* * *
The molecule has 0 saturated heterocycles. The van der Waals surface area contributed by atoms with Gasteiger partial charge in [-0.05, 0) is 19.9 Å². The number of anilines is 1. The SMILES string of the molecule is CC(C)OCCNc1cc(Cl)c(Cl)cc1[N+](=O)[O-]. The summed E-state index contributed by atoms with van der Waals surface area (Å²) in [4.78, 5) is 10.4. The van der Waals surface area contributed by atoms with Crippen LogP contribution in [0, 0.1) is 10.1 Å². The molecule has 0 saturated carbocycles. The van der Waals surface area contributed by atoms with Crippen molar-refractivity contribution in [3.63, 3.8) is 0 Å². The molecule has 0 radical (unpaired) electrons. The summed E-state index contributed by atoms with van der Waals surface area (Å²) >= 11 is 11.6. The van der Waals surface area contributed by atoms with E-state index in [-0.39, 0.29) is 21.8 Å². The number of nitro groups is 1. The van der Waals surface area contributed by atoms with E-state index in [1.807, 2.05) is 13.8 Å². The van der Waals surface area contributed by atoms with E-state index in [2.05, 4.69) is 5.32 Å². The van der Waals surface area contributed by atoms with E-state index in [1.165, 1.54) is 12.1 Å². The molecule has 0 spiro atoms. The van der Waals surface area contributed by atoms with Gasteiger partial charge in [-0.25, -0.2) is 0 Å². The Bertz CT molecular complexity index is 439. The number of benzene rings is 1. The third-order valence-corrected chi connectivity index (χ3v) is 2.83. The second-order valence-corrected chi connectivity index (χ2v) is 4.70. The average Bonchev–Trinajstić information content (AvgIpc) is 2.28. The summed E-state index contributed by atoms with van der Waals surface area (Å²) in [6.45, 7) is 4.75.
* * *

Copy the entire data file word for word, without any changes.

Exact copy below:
The molecule has 0 saturated heterocycles. The van der Waals surface area contributed by atoms with Gasteiger partial charge in [-0.05, 0) is 19.9 Å². The number of anilines is 1. The SMILES string of the molecule is CC(C)OCCNc1cc(Cl)c(Cl)cc1[N+](=O)[O-]. The summed E-state index contributed by atoms with van der Waals surface area (Å²) in [4.78, 5) is 10.4. The van der Waals surface area contributed by atoms with Crippen LogP contribution in [0, 0.1) is 10.1 Å². The molecule has 0 saturated carbocycles. The van der Waals surface area contributed by atoms with Crippen molar-refractivity contribution in [3.63, 3.8) is 0 Å². The molecule has 0 radical (unpaired) electrons. The summed E-state index contributed by atoms with van der Waals surface area (Å²) >= 11 is 11.6. The van der Waals surface area contributed by atoms with E-state index in [-0.39, 0.29) is 21.8 Å². The number of nitro groups is 1. The van der Waals surface area contributed by atoms with E-state index in [1.807, 2.05) is 13.8 Å². The van der Waals surface area contributed by atoms with E-state index in [2.05, 4.69) is 5.32 Å². The van der Waals surface area contributed by atoms with E-state index in [1.165, 1.54) is 12.1 Å². The molecule has 0 spiro atoms. The van der Waals surface area contributed by atoms with Gasteiger partial charge in [-0.25, -0.2) is 0 Å². The Bertz CT molecular complexity index is 439. The number of benzene rings is 1. The third-order valence-corrected chi connectivity index (χ3v) is 2.83. The second-order valence-corrected chi connectivity index (χ2v) is 4.70. The average Bonchev–Trinajstić information content (AvgIpc) is 2.28. The summed E-state index contributed by atoms with van der Waals surface area (Å²) in [6.45, 7) is 4.75.